When it was clear that “Lion” was an obvious choice for our next film, my wife and I were a bit reluctant to engage in whatever the filmmakers felt were the key elements of this story.  So how did we like it?

First, we wept through much of it.  We both resisted the opportunity to look or talk to each other during the film because we were both afraid we would lose it.  I think most readers know how the film ends up.  It’s really not a spoiler to say that it’s a generally satisfactory ending to the film (along with some real footage of the people portrayed).  OUR concern was for the adoptive family.  I don’t say that because, in essence, we ARE an adoptive family, but because the easy emotional route for this kind of story is to simply have the viewer feel good because the protagonist gets what he wants and we feel release for him as the aggrieved party.  In the end, especially in today’s easy gratification culture, that’s probably the simplest and most satisfying result.  But it’s also the most selfish;  because it ignores the impact on the adoptive family.

In “Lion”, it’s not all sweetness and light in Australia.  The family also adopts a second Indian boy with implied severe mental and emotional challenges.  The family has the same problems as children mature that any family has.  The biggest challenge for the family in “Lion” is that the Brierleys have begun their parenting, as my wife and I say, in the “middle of the movie.”  It takes time and many many persistent attempts at communication to delve into what is going on inside a young person’s thoughts.  They often don’t want you to see what is going on, and it’s difficult to see how to best help them develop into a happy independent mature person when you don’t have a lot of past experiences to go on.  You also begin with a big “emotional bank account” with them when you adopt.  It requires patience, firmness, persistence, and consistent standards with children that you “take on” when you adopt them as children with memories of their parents, younger experiences, and certain established expectations.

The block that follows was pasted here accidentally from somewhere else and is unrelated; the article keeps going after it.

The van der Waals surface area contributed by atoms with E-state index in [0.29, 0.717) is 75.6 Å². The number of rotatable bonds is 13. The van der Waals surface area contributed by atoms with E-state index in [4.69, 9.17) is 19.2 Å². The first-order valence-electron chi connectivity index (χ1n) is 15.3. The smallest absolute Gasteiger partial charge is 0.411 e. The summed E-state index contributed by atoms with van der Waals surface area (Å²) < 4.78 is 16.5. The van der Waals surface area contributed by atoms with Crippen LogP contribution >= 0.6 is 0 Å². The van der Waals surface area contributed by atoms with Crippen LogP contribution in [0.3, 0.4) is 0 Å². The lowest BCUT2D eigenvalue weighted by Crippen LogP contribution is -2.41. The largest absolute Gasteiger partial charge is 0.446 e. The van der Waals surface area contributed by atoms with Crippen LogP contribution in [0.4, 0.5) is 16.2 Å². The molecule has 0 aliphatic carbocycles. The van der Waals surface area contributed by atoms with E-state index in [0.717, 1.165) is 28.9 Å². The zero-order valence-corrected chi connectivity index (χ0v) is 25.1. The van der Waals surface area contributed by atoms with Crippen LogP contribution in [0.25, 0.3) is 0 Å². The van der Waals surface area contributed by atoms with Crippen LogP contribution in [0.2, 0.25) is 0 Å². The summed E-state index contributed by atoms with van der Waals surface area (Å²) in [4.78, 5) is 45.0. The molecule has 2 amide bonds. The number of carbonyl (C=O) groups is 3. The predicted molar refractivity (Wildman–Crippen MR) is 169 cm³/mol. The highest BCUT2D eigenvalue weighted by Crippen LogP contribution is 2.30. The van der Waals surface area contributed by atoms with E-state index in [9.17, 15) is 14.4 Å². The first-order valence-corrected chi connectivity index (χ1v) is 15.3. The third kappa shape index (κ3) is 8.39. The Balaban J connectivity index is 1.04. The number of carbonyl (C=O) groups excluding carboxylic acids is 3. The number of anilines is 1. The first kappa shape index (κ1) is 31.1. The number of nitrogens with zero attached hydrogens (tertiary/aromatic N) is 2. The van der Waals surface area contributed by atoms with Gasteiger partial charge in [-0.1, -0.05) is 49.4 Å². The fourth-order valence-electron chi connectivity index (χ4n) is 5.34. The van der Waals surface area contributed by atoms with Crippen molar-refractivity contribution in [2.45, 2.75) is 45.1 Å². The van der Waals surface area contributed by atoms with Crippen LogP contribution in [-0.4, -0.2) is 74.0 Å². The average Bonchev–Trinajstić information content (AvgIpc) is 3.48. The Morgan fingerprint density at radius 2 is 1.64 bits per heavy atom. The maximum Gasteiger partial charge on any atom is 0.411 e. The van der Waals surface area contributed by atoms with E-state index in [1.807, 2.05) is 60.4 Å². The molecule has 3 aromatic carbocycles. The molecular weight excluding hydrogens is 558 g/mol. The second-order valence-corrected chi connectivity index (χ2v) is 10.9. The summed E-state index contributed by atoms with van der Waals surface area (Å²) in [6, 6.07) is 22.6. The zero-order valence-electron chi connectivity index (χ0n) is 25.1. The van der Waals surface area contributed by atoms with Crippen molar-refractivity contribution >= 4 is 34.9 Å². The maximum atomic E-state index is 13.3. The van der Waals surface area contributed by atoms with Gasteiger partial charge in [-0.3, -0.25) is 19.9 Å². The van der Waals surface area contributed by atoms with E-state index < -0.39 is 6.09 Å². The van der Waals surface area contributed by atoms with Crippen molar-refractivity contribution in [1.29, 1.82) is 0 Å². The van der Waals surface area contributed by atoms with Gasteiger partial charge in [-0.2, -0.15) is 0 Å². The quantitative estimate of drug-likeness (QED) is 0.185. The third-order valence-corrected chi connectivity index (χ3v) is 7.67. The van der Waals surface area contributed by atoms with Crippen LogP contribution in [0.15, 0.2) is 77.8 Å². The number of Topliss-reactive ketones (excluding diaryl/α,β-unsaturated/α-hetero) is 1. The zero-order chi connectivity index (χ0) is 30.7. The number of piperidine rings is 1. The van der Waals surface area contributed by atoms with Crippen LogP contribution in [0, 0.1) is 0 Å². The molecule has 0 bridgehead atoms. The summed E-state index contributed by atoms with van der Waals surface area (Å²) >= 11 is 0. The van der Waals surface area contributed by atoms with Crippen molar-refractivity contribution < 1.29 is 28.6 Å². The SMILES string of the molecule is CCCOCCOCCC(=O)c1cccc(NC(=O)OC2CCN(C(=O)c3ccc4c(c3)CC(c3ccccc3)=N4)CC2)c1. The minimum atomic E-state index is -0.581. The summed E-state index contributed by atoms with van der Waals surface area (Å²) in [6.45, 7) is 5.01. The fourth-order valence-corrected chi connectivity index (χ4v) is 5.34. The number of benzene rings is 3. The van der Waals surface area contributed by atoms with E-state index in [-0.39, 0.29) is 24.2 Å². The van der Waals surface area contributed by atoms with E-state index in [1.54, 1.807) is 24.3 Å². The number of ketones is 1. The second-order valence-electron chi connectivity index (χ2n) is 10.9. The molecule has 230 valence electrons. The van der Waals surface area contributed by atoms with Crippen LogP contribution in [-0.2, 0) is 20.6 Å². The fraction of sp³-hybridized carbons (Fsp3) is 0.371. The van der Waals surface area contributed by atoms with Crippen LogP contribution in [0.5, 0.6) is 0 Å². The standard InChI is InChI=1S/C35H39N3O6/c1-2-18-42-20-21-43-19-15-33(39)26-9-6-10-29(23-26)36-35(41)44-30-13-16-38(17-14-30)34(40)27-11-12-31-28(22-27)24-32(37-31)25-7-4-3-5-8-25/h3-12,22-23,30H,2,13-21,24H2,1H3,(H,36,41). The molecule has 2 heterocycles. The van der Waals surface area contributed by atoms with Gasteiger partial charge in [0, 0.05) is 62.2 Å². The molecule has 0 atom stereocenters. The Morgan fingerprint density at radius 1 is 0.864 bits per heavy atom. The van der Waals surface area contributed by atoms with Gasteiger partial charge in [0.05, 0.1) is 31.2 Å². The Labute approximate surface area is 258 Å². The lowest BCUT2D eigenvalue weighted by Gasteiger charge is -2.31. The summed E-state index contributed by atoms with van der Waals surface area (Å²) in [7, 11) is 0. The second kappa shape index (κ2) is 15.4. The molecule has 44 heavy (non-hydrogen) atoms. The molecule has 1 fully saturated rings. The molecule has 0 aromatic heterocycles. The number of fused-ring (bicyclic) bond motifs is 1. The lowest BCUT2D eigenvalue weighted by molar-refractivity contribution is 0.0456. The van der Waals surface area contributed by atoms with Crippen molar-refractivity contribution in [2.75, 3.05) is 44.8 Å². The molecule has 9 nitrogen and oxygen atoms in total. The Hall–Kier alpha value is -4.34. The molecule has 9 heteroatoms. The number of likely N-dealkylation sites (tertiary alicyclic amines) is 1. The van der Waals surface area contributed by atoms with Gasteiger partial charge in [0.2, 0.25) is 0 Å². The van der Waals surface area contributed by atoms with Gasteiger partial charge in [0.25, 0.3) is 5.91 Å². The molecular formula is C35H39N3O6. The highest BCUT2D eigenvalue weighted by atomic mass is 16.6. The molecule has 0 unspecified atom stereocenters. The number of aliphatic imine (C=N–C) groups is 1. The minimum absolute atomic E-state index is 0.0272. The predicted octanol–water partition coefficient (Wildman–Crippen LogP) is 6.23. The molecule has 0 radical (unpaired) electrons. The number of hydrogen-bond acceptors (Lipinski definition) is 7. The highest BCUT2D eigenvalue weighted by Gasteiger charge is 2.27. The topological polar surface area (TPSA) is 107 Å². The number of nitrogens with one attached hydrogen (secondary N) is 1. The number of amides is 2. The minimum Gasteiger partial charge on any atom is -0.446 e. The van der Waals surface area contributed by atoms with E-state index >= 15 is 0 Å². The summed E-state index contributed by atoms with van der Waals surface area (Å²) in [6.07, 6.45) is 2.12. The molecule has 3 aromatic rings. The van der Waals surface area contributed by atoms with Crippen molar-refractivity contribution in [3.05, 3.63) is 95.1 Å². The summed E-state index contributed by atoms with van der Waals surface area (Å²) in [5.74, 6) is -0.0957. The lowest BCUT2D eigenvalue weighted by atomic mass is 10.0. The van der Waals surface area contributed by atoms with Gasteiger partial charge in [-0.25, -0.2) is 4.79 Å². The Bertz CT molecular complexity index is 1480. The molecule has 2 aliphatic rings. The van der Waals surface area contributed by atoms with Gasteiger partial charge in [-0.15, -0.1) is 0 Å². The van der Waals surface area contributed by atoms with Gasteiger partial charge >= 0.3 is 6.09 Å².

To his credit, Saroo is very aware of what the Brierleys have done to turn his life from disaster to great promise.  He is very protective of them and walks carefully, and quietly, along his path of investigating the few facts he can count on in order to locate his Indian family.  It’s a well-written, beautifully acted story that treats all families involved with love but also doesn’t close it’s eyes to the difficulties involved in addressing the complications for Saroo, the Brierley’s, and his adoptive brother.  There is also an Australian girlfriend who has to balance her love for Saroo with his troubled search for his Indian family and his attempts to deal with his troubled brother.

We are glad we saw “Lion.”  It’s not all sweetness and light, and there are many moments in the film where things could have ended very badly, and more often do in these situations, but the themes it covers, and the way it portrays them, are well worth the 5 hanky experience in the watching.